Confessions of a Civil War addict

A couple of weeks ago I spent a few hours hiking around the Civil War site of the Battle of Glorieta Pass, which ended an ill-conceived Confederate invasion of New Mexico in 1862. Last year I attended a Civil War re-enactment of the Battle of Valverde.

I was always interested in the American Civil War, even as a kid. I spent summers with my grandparents in Corinth, Mississippi, where my father told of digging up Minie balls in the old fortifications when he was a boy, and visited the nearby Shiloh battlefield.

The Civil War is fascinating on a number of levels. The conflict defined and transformed the United States as a nation, and historians will make careers of studying the war for generations to come.

There is much to study. Because the American Civil War was the first conflict in which most soldiers were literate, a rich paper trail of letters, journals and memoirs is still being explored in scholarly works and TV documentaries. I renewed my interest in the Civil War a few years ago when I got a Kindle e-book reader and stumbled across an online treasure trove of Civil War histories and memoirs.

In addition to the massive human drama of the war, I’ve been fascinated by some of its military and political aspects.

Much of the Civil War was fought by amateurs because there were not enough professional soldiers to go around. Politicians and businessmen became instant colonels and generals and sometimes outperformed the West Point elite. Military leadership was a mix of tactical brilliance and tragic incompetence.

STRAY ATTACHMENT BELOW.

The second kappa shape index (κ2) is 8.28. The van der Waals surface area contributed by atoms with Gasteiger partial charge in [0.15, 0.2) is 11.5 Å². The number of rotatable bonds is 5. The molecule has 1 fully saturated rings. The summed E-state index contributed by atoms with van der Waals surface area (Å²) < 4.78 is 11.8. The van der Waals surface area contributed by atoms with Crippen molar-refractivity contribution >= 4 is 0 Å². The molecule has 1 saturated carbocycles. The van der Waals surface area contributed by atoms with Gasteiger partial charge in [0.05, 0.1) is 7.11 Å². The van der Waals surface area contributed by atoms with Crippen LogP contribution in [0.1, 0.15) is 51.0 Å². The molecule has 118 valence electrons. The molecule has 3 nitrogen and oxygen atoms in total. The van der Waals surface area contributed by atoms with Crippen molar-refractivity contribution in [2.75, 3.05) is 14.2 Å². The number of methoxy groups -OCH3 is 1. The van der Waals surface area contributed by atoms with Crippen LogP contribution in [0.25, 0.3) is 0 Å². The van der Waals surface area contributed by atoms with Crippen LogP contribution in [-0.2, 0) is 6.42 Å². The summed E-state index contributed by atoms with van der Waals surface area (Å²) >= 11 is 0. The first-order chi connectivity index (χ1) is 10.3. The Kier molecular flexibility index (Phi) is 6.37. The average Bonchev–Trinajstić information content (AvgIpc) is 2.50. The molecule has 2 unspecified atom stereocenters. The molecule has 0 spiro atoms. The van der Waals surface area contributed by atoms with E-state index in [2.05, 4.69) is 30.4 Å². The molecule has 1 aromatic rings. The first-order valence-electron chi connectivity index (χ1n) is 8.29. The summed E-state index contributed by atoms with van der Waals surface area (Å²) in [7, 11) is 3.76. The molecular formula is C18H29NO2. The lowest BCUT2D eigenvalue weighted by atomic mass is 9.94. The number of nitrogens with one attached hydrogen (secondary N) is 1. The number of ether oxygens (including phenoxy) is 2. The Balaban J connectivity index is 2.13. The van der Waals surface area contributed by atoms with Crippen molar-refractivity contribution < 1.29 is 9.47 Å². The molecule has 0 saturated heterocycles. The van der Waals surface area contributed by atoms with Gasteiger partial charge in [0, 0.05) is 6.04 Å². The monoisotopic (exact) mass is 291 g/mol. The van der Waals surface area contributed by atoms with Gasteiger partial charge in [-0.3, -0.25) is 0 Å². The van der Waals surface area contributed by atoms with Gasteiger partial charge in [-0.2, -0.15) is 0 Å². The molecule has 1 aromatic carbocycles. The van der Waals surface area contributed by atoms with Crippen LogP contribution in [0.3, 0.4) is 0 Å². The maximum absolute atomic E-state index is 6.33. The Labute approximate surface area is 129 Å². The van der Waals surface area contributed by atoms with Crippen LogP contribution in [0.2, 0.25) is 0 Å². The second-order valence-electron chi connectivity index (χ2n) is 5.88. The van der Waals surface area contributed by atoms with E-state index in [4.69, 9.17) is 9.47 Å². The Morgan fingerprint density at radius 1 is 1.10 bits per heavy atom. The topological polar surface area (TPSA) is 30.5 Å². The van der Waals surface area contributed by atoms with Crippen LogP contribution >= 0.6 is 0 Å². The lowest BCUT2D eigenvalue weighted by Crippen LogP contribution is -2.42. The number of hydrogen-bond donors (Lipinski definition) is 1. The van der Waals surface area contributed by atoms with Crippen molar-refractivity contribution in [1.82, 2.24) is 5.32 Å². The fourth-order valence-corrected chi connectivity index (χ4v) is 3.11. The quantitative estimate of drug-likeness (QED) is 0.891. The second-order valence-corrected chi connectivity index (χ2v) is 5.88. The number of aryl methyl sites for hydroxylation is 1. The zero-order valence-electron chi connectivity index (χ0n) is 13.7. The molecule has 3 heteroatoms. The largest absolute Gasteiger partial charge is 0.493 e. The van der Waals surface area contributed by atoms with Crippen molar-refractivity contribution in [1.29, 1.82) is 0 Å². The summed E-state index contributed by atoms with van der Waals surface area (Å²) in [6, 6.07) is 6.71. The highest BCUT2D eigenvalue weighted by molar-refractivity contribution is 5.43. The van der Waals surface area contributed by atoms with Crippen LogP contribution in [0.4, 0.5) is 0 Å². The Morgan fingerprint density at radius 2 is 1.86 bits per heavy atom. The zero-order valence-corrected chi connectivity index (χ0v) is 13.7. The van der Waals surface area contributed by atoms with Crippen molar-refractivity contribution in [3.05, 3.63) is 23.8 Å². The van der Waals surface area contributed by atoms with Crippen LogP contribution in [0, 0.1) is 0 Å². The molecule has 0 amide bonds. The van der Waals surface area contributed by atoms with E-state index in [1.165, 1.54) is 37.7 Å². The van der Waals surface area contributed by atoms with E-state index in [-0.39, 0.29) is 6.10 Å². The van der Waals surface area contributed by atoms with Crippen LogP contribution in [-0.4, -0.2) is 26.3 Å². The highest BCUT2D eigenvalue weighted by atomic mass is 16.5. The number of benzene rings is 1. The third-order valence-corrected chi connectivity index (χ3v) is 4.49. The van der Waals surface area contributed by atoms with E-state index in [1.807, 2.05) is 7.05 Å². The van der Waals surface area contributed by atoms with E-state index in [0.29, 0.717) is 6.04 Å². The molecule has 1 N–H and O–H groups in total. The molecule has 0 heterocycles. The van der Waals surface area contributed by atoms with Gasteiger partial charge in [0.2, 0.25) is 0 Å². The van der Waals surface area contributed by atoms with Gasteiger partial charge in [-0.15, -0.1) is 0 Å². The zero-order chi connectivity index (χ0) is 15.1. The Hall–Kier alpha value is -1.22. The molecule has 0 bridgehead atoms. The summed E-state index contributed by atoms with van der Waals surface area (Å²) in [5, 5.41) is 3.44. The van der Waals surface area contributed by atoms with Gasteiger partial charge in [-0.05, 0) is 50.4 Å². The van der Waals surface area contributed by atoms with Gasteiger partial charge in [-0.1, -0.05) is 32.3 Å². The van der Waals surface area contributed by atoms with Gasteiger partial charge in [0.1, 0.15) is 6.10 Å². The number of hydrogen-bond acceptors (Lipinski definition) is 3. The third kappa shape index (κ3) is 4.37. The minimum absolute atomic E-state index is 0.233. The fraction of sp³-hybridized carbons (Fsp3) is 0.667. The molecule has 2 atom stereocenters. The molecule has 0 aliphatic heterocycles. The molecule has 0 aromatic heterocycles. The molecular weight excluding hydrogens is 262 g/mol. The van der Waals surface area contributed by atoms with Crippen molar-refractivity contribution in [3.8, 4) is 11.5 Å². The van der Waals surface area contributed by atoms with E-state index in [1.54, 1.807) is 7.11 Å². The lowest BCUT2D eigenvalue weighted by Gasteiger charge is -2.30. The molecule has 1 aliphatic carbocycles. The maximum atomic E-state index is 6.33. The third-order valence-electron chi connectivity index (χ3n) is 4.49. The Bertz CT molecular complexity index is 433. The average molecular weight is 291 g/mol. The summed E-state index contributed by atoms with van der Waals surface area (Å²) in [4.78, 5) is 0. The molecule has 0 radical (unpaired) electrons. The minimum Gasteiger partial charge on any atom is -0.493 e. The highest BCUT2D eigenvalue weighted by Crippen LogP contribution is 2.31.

It was a war of technology. Accurate muskets made Napoleonic infantry charges a slaughter. Military campaigns incorporated railroads, the telegraph and the occasional observation balloon. The Navy improvised riverine warfare with a motley flotilla of ponderous gunboats that often ran aground and were inclined to blow up when a cannon shot hit the unprotected steam boiler. We had better technology when the Navy re-invented riverine warfare a century later in Vietnam.

The war was a political football with micromanagement from Congress, ambitious politician-generals and rumormongering newspapers. Grant was unable to dismiss an incompetent general whose support was needed for Lincoln’s re-election campaign. Inept generals who were Jefferson Davis’ favorites hastened the defeat of the Confederacy.

European military observers disparaged both armies’ informality and lack of discipline: the same American characteristics of irreverence and individual initiative that helped win World Wars I and II.

Historical analysis of the Civil War has evolved. Today’s consensus is that yes, the war was about slavery: It tied up a loose end in the Constitution and began a quest for equality that continues to be a work in progress. A war that divided the country ultimately strengthened the identity of a nation as men left home for the first time and served with soldiers from other states.

The Civil War is important because it was a transformative chapter in our history and raised issues that remain relevant today. It makes sense to remove the Confederate flag from government property. We probably can do without some of the Confederate monuments that attempted to falsely romanticize the “lost cause” in the decades following the war.

But wholesale elimination of every vestige of the Confederacy smacks of the Taliban’s destruction of historic Buddhist statues. If we truly intend to resolve the lingering vestiges of slavery, destroying the evidence avoids the issue rather than confronting it. Better to put history into context with explanatory plaques and monuments to civil rights heroes as well as military ones, as a few communities are doing.

Educating ourselves more fully about this chapter of history may reduce the risk of repeating it – and remind the folks in California flirting with secession that it did not end well the last time it was tried.

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